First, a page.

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Tankless Vs Tank Type Water Heater

The question many people ask when they are ready to buy a new heater is whether a tankless system is as good or better than a traditional water heater. That decision usually comes down to a matter of preference, although understanding the differences will help you make a better choice when you’re looking at what water heater to get. Each type has its own advantages and disadvantages, safety factors, and applications.

Traditional Tank Water Heaters

+ Advantages

For many years, water heaters with a storage tank were the only game in town. Tank sizes typically range from 30 to 50 gallons. The biggest advantage of a tank system is that you have hot water available on hand, even if there is a temporary power outage. A tank system is also less expensive initially, and if you are replacing an existing water heater you may not have to perform any piping modifications to install the new one. Installation is simple, and there is less that can go wrong with the heater. Equally appealing is the fact that when repairs are necessary, most of the components can be replaced individually and with little to know prior experience, saving hundreds of dollars and expediting the repair.


tankless-vs-tank-typeA traditional water heater has the obvious problem of having 30 to 50 gallons of water to clean up if the tank ruptures. This type of system is also more expensive to operate, since it has to maintain the temperature even when the water is not being used for hours at time. The tank is also a problem when it comes to placement, and most older homes have a dedicated closet just for the unit. And even with a large tank, families who bathe in succession or take long showers may discover that the last person in the shower ends up getting a cold surprise. Finally, the components in a tank system wear out faster than a tankless unit, so the estimated life of a new unit is only 10 to 15 years.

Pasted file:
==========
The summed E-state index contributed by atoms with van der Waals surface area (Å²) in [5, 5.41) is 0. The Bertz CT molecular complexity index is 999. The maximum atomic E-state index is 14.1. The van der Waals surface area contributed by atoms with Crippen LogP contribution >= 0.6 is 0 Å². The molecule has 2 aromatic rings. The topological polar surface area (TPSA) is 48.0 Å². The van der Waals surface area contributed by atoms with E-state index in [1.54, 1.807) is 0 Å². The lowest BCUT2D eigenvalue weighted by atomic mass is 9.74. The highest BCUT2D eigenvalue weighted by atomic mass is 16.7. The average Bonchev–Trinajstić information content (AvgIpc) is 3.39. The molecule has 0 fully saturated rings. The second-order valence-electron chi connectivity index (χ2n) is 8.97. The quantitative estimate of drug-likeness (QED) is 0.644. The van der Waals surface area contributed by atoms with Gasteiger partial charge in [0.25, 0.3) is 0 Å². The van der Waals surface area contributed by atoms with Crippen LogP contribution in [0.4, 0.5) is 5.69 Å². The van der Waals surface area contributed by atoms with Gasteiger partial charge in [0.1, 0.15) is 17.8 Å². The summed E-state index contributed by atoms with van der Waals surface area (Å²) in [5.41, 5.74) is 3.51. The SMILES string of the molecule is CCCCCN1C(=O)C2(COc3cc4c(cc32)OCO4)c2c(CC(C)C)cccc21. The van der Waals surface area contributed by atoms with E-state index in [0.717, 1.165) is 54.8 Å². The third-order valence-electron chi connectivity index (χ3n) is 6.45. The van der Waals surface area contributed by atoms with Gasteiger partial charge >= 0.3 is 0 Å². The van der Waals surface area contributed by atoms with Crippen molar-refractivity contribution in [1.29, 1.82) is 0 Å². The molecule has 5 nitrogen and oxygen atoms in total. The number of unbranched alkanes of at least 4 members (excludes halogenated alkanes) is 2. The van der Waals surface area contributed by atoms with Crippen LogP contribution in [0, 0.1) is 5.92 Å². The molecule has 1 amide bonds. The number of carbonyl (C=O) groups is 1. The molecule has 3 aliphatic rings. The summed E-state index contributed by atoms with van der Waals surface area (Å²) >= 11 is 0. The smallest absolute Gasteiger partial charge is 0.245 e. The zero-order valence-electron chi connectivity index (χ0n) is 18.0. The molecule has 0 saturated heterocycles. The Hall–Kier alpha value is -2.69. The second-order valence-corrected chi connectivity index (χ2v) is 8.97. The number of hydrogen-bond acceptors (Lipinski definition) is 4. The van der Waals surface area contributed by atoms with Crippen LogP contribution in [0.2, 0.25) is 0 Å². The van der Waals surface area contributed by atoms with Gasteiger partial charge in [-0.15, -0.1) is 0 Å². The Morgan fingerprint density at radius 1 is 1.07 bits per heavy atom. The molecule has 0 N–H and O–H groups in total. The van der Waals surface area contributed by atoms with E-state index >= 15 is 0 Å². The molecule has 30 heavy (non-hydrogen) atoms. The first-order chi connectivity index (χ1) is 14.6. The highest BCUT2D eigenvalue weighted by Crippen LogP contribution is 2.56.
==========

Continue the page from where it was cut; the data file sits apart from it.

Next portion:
Tankless Water Heaters

+ Advantages

The biggest advantage of a tankless system, also referred to as an on-demand system, is that using it can save money on water often cutting your water heating costs by as much as 34% annually. Tankless systems can be placed in more locations than a tank system, including on attic rafters, in a crawlspace or on the exterior of the dwelling. Adding a small under sink water heater to your kitchen is a great way to save both time and money. Tankless units tend to last almost twice as long, or up to about 20 years, and have fewer components that can fail. Families can all bathe in succession, since a tankless system can provide as much as 5 gallons of hot water a minute.


Cost is the most prohibitive factor for an on demand water heater. With prices generally ranging upwards of $2500, buying one on impulse can be a big blow to your budget. Additionally, a tankless system is not immediately compatible with a traditional system, and retrofitting for the new style is expensive. Larger families may also need to consider if a tankless model can keep up with the demands of simultaneous users. There’s a limit to the amount of water a tankless model can heat at one time so if two people are taking showers in two different bathrooms at the same time and the dishwasher is also running, most likely there won’t be enough hot water for everyone.